Caprini Rsk Score – Venous Resource Center

Know your Risk for Blood Clots & Save Your Life

Your Total Score:

Only your doctor can determine if you are at risk for Deep Vein Thrombosis (DVT), a blood clot that forms in one of the deep veins of your legs.A review of your personal history and current health may determine if you are at risk for developing this condition. Please take a moment to complete this form for yourself (or complete it for a loved one). Then be sure to talk with your doctor about your risk for DVT and what you can do to help protect against it.

Indicate your Age.
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Medical history
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Indicate your gender
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For women only
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Current medical conditions
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Blood clot history
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Severe medical complications within the past month
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Scheduled Surgery
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Body Mass Index (BMI)
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BMI >25 (I Point)

This factor was derived from several sources including criteria associated with readmission following total

Joint replacement

Joint replacement:


Background: Recent studies have shown that symptomatic venous thromboembolism after total hip arthroplasty most commonly develops after the patient is discharged from the hospital. Risk factors associated with these symptomatic thromboembolic events are not well defined.

Methods: Using administrative data from the California Medicare records for 1993 through 1996, we identified 297 patients 65 years of age or older who were rehospitalized for thromboembolism within three months after total hip arthroplasty. We compared demographic, surgical, and medical variables potentially associated with the development of thromboembolism in these patients and 592 unmatched controls.

Results: A total of 89.6 percent of patients with thromboembolism and 93.8 percent of control patients were treated with pneumatic compression, warfarin, enoxaparin, or unfractionated heparin, alone or in combination. In addition, 22.2 percent and 29.7 percent, respectively, received warfarin after discharge. A body-mass index (the weight in kilograms divided by the square of the height in meters) of 25 or greater was associated with rehospitalization for thromboembolism, with an odds ratio of 2.5 (95 percent confidence interval, 1.8 to 3.4). In a multivariate model, the only prophylactic regimens associated with a reduced risk of thromboembolism were pneumatic compression in patients with body-mass indexes of less than 25 (odds ratio, 0.3; 95 percent confidence interval, 0.2 to 0.6) and warfarin treatment after discharge (odds ratio, 0.6; 95 percent confidence interval, 0.4 to 1.0).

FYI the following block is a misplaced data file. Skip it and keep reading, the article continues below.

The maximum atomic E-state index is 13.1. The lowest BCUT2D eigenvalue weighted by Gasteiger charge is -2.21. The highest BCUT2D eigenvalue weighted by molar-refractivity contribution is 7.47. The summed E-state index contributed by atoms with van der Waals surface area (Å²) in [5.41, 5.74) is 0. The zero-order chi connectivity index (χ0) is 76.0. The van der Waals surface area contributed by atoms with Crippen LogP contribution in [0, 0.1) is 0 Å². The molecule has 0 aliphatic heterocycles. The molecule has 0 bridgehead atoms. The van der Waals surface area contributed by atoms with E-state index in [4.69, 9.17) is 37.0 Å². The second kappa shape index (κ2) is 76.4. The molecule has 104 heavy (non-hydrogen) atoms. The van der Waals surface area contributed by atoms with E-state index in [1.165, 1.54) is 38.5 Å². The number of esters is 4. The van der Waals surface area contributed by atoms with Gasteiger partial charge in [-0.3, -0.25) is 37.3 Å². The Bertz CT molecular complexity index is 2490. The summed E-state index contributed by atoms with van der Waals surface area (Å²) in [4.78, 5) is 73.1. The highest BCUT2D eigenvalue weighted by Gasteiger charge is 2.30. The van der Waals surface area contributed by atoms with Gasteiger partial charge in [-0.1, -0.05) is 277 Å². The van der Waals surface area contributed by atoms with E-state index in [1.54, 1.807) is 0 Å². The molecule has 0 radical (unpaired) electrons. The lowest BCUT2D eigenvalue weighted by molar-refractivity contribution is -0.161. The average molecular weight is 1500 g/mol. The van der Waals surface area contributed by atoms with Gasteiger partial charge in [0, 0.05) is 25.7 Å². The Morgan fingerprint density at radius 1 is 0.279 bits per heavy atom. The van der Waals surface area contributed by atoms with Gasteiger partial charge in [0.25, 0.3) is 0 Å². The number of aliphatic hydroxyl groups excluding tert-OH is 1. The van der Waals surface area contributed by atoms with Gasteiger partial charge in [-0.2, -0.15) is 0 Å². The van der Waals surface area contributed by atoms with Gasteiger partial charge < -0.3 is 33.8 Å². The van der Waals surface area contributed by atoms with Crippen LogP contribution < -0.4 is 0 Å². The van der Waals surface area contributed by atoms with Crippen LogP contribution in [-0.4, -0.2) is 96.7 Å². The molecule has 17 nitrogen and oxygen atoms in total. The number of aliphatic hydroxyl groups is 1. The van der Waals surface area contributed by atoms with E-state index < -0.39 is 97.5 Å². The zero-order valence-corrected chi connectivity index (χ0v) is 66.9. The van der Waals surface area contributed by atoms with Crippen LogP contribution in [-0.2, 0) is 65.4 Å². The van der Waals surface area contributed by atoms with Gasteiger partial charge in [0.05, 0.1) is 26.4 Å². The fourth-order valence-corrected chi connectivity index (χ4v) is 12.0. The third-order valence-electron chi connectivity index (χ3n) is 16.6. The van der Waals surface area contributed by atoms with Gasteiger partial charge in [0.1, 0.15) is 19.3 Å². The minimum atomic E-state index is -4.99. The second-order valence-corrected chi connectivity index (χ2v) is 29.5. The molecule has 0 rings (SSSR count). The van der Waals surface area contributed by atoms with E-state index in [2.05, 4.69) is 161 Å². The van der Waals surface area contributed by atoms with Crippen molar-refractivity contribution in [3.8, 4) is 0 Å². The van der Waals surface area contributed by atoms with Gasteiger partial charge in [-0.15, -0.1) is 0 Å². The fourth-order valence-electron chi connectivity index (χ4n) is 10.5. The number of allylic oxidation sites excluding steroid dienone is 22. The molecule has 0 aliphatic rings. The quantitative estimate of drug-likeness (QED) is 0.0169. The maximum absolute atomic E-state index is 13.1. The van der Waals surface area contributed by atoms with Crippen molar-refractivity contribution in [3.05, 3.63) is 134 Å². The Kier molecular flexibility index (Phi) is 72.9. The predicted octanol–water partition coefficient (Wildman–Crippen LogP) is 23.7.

Conclusions: In patients who underwent total hip arthroplasty, a body-mass index of 25 or greater was associated with subsequent hospitalization for thromboembolism. Pneumatic compression in patients with a body-mass index of less than 25 and prophylaxis with warfarin after discharge were independently protective against thromboembolism.

, and in patients taking birth control



Deep vein thrombosis (DVT) is a common disease with an annual incidence of about 1 in 1000. Many risk factors have already been studied, both genetic and acquired. It is unclear whether obesity affects thrombotic risk in unselected patients. Obesity is common, with a prevalence of 20-25% and may therefore have a considerable impact on the overall incidence of thrombosis. We evaluated the risk of thrombosis due to overweight and obesity using data from a large population-based case-control study. Four hundred and fifty-four consecutive patients with a first episode of objectively diagnosed thrombosis from three Anticoagulation Clinics in the Netherlands were enrolled in a case-control study. Controls were matched on age and sex to patients and were introduced by the patients. All patients completed a standard questionnaire and interview, with weight and height measured under standard conditions. The associations of obesity with clotting factor levels were studied to investigate possible mechanisms. Obesity (BMI >/=30 kg/m(2)) increased the risk of thrombosis twofold (CI95: 1.5 to 3.4), adjusted for age and sex. Obese individuals had higher levels of factor VIII and factor IX, but not of fibrinogen. The effect on risk of obesity was not changed after adjustment for coagulation factors levels (fibrinogen, F VIII, F IX, D-dimer). The relative risk estimates were similar in different age groups and in both sexes, indicating a larger absolute effect in older age groups. Evaluation of the combined effect of obesity and oral contraceptive pills among women aged 15-45 revealed that oral contraceptives further increased the effect of obesity on the risk of thrombosis, leading to 10-fold increased risk amongst women with a BMI greater than 25 kg/m(2) who used oral contraceptives. Obesity is a risk factor for deep vein thrombosis. Among women with a BMI greater than 25 kg/m(2) the synergistic effect with oral contraceptives should be considered when prescribing these.


Additional Risk Factors
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